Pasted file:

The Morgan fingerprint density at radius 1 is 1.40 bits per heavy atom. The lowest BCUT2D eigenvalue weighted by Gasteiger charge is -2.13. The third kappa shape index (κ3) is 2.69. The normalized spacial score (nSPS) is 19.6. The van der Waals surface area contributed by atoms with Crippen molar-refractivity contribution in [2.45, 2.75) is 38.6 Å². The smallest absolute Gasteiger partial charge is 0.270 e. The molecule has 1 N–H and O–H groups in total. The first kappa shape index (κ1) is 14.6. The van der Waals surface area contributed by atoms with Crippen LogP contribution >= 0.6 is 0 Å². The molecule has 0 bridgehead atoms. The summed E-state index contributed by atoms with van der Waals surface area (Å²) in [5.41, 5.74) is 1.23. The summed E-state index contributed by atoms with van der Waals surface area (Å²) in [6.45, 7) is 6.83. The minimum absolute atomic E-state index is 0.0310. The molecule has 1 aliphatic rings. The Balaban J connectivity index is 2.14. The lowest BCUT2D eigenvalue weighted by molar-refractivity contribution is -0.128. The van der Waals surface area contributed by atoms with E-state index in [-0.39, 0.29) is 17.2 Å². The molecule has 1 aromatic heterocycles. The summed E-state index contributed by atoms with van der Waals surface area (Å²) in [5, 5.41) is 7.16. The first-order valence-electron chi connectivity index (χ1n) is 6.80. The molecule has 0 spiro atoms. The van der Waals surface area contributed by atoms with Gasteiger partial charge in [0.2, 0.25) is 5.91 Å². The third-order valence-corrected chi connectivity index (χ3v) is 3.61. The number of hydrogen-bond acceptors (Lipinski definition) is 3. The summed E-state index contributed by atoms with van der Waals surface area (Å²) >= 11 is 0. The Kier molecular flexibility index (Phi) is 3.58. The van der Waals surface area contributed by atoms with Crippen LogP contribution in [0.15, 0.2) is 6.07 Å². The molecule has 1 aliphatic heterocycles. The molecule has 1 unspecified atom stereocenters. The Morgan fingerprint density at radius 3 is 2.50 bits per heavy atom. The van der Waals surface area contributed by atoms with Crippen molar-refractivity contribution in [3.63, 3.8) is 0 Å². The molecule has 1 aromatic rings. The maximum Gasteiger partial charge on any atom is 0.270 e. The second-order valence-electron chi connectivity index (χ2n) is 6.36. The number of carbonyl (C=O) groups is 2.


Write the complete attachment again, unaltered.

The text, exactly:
The Morgan fingerprint density at radius 1 is 1.40 bits per heavy atom. The lowest BCUT2D eigenvalue weighted by Gasteiger charge is -2.13. The third kappa shape index (κ3) is 2.69. The normalized spacial score (nSPS) is 19.6. The van der Waals surface area contributed by atoms with Crippen molar-refractivity contribution in [2.45, 2.75) is 38.6 Å². The smallest absolute Gasteiger partial charge is 0.270 e. The molecule has 1 N–H and O–H groups in total. The first kappa shape index (κ1) is 14.6. The van der Waals surface area contributed by atoms with Crippen LogP contribution >= 0.6 is 0 Å². The molecule has 0 bridgehead atoms. The summed E-state index contributed by atoms with van der Waals surface area (Å²) in [5.41, 5.74) is 1.23. The summed E-state index contributed by atoms with van der Waals surface area (Å²) in [6.45, 7) is 6.83. The minimum absolute atomic E-state index is 0.0310. The molecule has 1 aliphatic rings. The Balaban J connectivity index is 2.14. The lowest BCUT2D eigenvalue weighted by molar-refractivity contribution is -0.128. The van der Waals surface area contributed by atoms with E-state index in [-0.39, 0.29) is 17.2 Å². The molecule has 1 aromatic heterocycles. The summed E-state index contributed by atoms with van der Waals surface area (Å²) in [5, 5.41) is 7.16. The first-order valence-electron chi connectivity index (χ1n) is 6.80. The molecule has 0 spiro atoms. The van der Waals surface area contributed by atoms with Gasteiger partial charge in [0.2, 0.25) is 5.91 Å². The third-order valence-corrected chi connectivity index (χ3v) is 3.61. The number of hydrogen-bond acceptors (Lipinski definition) is 3. The summed E-state index contributed by atoms with van der Waals surface area (Å²) >= 11 is 0. The Kier molecular flexibility index (Phi) is 3.58. The van der Waals surface area contributed by atoms with Crippen LogP contribution in [0.15, 0.2) is 6.07 Å². The molecule has 1 aliphatic heterocycles. The molecule has 1 unspecified atom stereocenters. The Morgan fingerprint density at radius 3 is 2.50 bits per heavy atom. The van der Waals surface area contributed by atoms with Crippen molar-refractivity contribution in [3.63, 3.8) is 0 Å². The molecule has 1 aromatic rings. The maximum Gasteiger partial charge on any atom is 0.270 e. The second-order valence-electron chi connectivity index (χ2n) is 6.36. The number of carbonyl (C=O) groups is 2.